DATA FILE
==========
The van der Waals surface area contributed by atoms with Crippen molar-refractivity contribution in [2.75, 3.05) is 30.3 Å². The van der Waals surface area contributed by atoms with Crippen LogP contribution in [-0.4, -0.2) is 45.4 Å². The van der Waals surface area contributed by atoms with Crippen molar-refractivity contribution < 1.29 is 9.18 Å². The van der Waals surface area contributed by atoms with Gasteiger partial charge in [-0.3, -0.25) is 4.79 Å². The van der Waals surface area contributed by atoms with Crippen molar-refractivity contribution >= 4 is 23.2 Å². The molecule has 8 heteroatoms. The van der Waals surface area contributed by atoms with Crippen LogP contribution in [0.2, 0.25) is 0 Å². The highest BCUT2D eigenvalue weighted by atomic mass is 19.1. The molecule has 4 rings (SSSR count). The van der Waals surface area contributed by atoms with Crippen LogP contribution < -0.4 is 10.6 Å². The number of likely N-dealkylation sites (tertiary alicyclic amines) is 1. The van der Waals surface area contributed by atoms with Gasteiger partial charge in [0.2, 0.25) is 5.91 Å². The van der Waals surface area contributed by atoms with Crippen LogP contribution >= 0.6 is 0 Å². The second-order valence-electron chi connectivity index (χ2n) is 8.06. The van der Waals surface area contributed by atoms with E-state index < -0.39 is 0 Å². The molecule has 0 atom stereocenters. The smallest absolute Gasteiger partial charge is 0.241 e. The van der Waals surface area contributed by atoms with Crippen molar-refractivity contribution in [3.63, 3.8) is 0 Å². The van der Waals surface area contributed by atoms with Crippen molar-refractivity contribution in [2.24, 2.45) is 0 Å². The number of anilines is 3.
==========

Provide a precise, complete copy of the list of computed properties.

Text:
The van der Waals surface area contributed by atoms with Crippen molar-refractivity contribution in [2.75, 3.05) is 30.3 Å². The van der Waals surface area contributed by atoms with Crippen LogP contribution in [-0.4, -0.2) is 45.4 Å². The van der Waals surface area contributed by atoms with Crippen molar-refractivity contribution < 1.29 is 9.18 Å². The van der Waals surface area contributed by atoms with Gasteiger partial charge in [-0.3, -0.25) is 4.79 Å². The van der Waals surface area contributed by atoms with Crippen molar-refractivity contribution >= 4 is 23.2 Å². The molecule has 8 heteroatoms. The van der Waals surface area contributed by atoms with Crippen LogP contribution in [0.2, 0.25) is 0 Å². The highest BCUT2D eigenvalue weighted by atomic mass is 19.1. The molecule has 4 rings (SSSR count). The van der Waals surface area contributed by atoms with Crippen LogP contribution < -0.4 is 10.6 Å². The number of likely N-dealkylation sites (tertiary alicyclic amines) is 1. The van der Waals surface area contributed by atoms with Gasteiger partial charge in [0.2, 0.25) is 5.91 Å². The van der Waals surface area contributed by atoms with Crippen LogP contribution >= 0.6 is 0 Å². The second-order valence-electron chi connectivity index (χ2n) is 8.06. The van der Waals surface area contributed by atoms with E-state index < -0.39 is 0 Å². The molecule has 0 atom stereocenters. The smallest absolute Gasteiger partial charge is 0.241 e. The van der Waals surface area contributed by atoms with Crippen molar-refractivity contribution in [3.63, 3.8) is 0 Å². The van der Waals surface area contributed by atoms with Crippen molar-refractivity contribution in [2.24, 2.45) is 0 Å². The number of anilines is 3.